The Inspirational Story Behind Giants Fan Who Bear-Hugged Romo After First Pitch

When your moment in the sun arrives, you'd be fortunate to be as ready to embrace it as Charlie Hughes was his.

Literally, as it turned out.

Charlie, a developmentally disabled 25-year-old from Palo Alto, is a lifetime San Francisco Giants fan. Last year, after giving an inspirational speech at a benefit for the nonprofit, Hope Services, Charlie was approached by former Giant great, Will Clark.

“He asked me if there was anything he could do for me,” Charlie recalls. Charlie was very ready with an answer. “I told him I wanted to throw out the first pitch at a Giants game.”

Will said yes, and last week, delivered on that promise.

Charlie threw out the first pitch at AT&T Park on May 27 before a game against the Chicago Cubs.

While the pitch, to be honest, was nothing special (it was more than a little outside the strike zone), what happened afterwards was.

Charlie Hughes leaped into Sergio Romo's arms after throwing out the first pitch on May 27th

Charlie ran from the mount to retrieve the ball from Giants relief pitcher, Sergio Romo. Instead of shaking his hand, Charlie leaped into Sergio’s arms, wrapping his legs around him in a joyous bear hug.

“I don’t know why I did it,” Charlie laughs. “I kind of wish I hadn’t.”


The crowd, though, loved it. So did the thousands upon thousands of people who shared a photo of the moment on social media the following day. The joy in Charlie's face, and actions, triggering joy and inspiration in many others.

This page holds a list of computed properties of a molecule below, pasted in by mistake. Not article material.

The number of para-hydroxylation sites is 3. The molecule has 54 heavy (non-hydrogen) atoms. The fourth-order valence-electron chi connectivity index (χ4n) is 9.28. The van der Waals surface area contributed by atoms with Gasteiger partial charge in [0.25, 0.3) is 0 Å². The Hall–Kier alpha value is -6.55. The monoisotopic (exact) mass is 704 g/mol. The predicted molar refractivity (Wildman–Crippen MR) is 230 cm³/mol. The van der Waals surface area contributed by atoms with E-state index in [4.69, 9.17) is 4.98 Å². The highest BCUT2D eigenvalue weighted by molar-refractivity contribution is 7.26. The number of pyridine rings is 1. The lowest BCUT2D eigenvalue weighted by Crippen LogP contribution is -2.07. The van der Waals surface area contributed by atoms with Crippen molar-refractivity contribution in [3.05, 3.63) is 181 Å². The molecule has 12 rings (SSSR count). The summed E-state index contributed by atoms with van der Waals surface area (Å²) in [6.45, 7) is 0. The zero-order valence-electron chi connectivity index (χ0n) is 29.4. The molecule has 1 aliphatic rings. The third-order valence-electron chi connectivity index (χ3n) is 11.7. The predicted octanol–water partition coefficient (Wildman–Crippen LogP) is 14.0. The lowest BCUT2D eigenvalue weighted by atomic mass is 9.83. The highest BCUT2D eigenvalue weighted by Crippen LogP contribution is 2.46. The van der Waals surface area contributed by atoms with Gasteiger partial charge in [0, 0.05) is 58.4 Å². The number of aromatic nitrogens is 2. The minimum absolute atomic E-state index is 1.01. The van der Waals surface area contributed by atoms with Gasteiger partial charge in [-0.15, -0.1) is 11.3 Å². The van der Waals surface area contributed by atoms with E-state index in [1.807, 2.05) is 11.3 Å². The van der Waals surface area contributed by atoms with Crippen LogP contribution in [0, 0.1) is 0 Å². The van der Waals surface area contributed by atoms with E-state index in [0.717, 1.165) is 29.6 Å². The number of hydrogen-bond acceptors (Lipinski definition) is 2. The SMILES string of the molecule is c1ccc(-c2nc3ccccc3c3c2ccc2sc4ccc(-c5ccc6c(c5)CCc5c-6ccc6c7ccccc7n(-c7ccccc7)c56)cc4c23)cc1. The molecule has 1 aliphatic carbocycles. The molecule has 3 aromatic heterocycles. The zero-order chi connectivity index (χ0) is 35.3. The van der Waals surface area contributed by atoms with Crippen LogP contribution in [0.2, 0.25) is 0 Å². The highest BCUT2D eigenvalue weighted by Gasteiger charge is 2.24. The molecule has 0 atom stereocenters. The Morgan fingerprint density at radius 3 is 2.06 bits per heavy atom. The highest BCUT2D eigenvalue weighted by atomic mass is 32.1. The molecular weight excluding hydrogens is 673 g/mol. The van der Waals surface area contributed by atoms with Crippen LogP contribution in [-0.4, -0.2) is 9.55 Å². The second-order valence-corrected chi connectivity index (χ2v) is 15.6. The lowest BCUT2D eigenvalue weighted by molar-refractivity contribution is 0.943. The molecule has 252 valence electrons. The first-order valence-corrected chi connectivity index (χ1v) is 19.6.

Least of all, his mom, Kathleen.

“I just laughed,” Kathleen says. “That’s Charlie.”

Charlie, and his twin brother Peter, were born three months premature and weighed barely 3 pounds between them

But Charlie inspiring his mother is nothing new. He’s been doing it every since he and his twin brother, Peter, were born three months premature. Together, they barely weighed three pounds.

“They were fighters,” Kathleen says.

Charlie lived on a respirator for the first nine months of his life, and has encountered difficulties learning his whole life. Charlie, ever a Giants fan, used game re-caps and box scores to help teach himself reading and math.

Kathleen was worried, though, about what job opportunities might await Charlie after he was done with high school. She decided to get him some experience.

Relying on a background in catering, Kathleen convinced Charlie’s Palo Alto middle school to let the special education students run an on-campus cafe, selling baked goods and coffee to students and teachers. It was popular with the customers. It was valuable to the staff.

“Students in special education often feel disconnected from their community,” Kathleen says. The daily interaction with mainstream students, Kathleen believes, brought the whole school closer together.

It is why, when Charlie started high school, that Kathleen started a similar cafe there. And now that he’s done with school, Kathleen is so convinced of the good such an operation can do, she and Charlie are taking the idea out into the real world.

Ada's Cafe will provide food service training and employment for developmentally disabled adults

When Palo Alto’s newest, multi-million dollar Mitchell Park library complex opens up later this year, the on-site restaurant will be Ada’s Cafe. Run by Kathleen, and Charlie’s twin brother Peter, Ada’s Cafe will be staffed with developmentally disabled “associates” as well as employees tasked with working closely with them.

Kathleen says she has always seen in Charlie the benefits of getting out into the world and interacting with the general public. Getting paid for doing it?  Even better.

Kathleen says the cafe's name is, in part, a nod to the Americans With Disabilities Act (commonly referred to as the ADA)

"Knowing you are valued enough to receive a paycheck is huge,"Kathleen says.

Until the library complex is finished, Ada’s Cafe is operating as a catering company, already impressing customers with the quality of their food, and their mission.

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